Social engineering is a term that describes a non-technical approach to obtaining sensitive personal information and access to technology resources. This technique often involves tricking other people to break normal security procedures. Often this is accomplished via phone or even in person. Social engineers rely on the fact that people are generally not aware of the value of the information they possess and are careless about protecting it. They search dumpsters for information, memorize access codes by looking over someone's shoulder (shoulder surfing) or take advantage of the natural inclination to choose passwords that are meaningful to the individual (pet names, childrens' names etc).
For example, some hackers will actually contact you via phone pretending to be someone in OIT. They will ask you to verify your information or provide your current password pretending that there is a problem with your account. Or in the reverse, someone may contact the Help Desk and pretend to be a faculty or staff member requesting an emergency password reset in order to gain access to the network.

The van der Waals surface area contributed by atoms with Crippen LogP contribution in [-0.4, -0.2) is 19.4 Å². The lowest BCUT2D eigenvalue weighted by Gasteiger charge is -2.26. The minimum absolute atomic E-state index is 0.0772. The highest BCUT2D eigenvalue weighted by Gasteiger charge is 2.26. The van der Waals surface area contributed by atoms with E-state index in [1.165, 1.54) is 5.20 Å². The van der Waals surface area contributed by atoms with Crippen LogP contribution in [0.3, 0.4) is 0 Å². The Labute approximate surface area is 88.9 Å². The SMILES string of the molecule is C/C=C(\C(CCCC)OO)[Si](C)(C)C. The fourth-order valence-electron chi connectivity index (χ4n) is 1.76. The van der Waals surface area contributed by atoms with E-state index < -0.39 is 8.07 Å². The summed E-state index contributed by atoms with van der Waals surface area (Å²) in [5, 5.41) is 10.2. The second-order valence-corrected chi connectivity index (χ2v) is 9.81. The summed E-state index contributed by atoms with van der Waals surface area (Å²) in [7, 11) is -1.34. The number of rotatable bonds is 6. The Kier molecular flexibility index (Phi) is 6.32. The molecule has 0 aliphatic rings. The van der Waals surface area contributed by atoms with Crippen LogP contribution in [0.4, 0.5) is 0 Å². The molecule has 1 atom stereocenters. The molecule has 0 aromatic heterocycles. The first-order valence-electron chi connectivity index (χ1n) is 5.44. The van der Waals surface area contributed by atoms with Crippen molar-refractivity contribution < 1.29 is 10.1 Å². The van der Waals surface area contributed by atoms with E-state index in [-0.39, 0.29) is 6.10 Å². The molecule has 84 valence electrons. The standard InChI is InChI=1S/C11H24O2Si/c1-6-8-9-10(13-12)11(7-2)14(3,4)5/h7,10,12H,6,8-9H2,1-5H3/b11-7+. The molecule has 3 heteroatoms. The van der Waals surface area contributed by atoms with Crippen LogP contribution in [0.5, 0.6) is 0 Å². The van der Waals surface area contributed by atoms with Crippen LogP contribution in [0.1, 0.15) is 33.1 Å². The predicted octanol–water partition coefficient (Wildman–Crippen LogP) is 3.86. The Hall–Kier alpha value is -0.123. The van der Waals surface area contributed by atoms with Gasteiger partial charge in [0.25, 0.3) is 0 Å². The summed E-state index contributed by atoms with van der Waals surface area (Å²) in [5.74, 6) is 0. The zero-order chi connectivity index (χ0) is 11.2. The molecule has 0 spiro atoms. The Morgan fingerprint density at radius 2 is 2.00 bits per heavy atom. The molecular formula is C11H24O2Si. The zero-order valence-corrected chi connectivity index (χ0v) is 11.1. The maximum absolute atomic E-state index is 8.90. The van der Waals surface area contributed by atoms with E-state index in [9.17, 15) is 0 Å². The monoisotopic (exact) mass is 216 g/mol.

What is the danger of Social Engineering?
The danger of social engineering is that an unauthorized individuals would be able to gain access to valuable resources and information that is otherwise secured.
- Be suspicious of unsolicited phone calls, visits or email messages from individuals asking about internal information.
- Do not provide personal information or information about your department or organization unless you are certain of a person's authority to have the information
- Do not reveal personal or financial information in an email or over the phone.
- Be aware of your surroundings especially when entering your password, pin number, etc.